Now U.S. foreign policy must again respond to circumstance -- this time to the growing danger of failed states. The Bush administration's denigration of nation building and its refusal to participate in a peacekeeping force for Afghanistan are not the final words on this subject. By launching his war on terrorism, the president has at least acknowledged the urgency of the threat. For all the grumbling over Balkan commitments, the administration has pulled out of neither Bosnia nor Kosovo. The logic of neoimperialism is too compelling for the Bush administration to resist. The chaos in the world is too threatening to ignore, and existing methods for dealing with that chaos have been tried and found wanting.
Empires are not always planned. The original American colonies began as the unintended byproduct of British religious strife. The British political class was not so sure it wanted to rule India, but commercial interests dragged it in there anyway. The United States today will be an even more reluctant imperialist. But a new imperial moment has arrived, and by virtue of its power America is bound to play the leading role. The question is not whether the United States will seek to fill the void created by the demise of European empires but whether it will acknowledge that this is what it is doing. Only if Washington acknowledges this task will its response be coherent.
The first obstacle to acknowledgment is the fear that empire is infeasible. True, imposing order on failed states is expensive, difficult, and potentially dangerous. Between 1991 and 2000 the United States spent $15 billion on military intervention in the Balkans. A comparable effort in Afghanistan, a much bigger area with deeper traditions of violence, would cost far more. But these expenses need to be set against the cost of fighting wars against terrorists, drug smugglers, and other international criminals. Right after September 11, Congress authorized $40 billion in emergency spending -- and that was just a down payment in the struggle against terrorism. The estimated cost to the U.S. economy ranges from $100 billion to $300 billion.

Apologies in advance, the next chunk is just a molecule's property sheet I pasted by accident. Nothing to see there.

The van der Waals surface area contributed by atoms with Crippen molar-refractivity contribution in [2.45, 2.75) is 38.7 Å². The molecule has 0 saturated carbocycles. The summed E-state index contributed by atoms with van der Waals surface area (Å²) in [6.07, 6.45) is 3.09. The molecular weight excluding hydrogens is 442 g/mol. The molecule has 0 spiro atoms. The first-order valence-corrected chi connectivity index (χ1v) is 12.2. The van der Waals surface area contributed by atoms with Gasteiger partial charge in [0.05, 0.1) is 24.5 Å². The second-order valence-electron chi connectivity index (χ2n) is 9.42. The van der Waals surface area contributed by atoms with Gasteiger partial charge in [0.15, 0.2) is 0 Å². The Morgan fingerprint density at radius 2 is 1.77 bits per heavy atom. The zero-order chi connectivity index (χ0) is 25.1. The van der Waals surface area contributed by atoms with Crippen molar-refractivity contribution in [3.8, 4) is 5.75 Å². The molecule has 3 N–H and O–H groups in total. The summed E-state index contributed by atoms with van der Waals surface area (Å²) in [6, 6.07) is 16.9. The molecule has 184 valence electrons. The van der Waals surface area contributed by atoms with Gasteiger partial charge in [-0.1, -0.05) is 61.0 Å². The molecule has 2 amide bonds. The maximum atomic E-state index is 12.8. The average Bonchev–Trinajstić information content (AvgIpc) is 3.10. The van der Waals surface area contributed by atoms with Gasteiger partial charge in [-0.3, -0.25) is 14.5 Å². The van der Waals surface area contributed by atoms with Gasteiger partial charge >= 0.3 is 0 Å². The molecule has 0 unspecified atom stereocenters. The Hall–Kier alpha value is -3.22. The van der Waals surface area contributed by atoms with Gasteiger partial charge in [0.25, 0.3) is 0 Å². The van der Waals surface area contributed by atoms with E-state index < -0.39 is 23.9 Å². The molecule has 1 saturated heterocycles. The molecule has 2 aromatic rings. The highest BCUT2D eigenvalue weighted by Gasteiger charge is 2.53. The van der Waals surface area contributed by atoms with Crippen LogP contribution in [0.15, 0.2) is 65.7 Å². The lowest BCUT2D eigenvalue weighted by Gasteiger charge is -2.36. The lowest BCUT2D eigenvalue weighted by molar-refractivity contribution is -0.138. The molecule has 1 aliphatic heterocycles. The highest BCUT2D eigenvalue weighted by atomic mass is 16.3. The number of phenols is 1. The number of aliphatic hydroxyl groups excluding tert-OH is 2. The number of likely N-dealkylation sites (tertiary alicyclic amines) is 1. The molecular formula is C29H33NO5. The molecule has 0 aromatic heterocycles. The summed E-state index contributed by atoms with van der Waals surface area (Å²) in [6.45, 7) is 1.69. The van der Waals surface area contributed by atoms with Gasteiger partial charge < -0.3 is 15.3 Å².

The second obstacle to facing the imperial challenge is the stale choice between unilateralism and multilateralism. Neither option, as currently understood, provides a robust basis for responding to failed states. Unilateralists rightly argue that weak allies and cumbersome multilateral arrangements undercut international engagement. Yet a purely unilateral imperialism is no more likely to work than the sometimes muddled multilateral efforts assembled in the past. Unilateralists need to accept that chaotic countries are more inclined to accept foreign nation builders if they have international legitimacy. And U.S. opinion surveys suggest that international legitimacy matters domestically as well. The American public's support for the Persian Gulf War and the Afghan conflict reflected the perception that each operation was led by the United States but backed by the court of world opinion.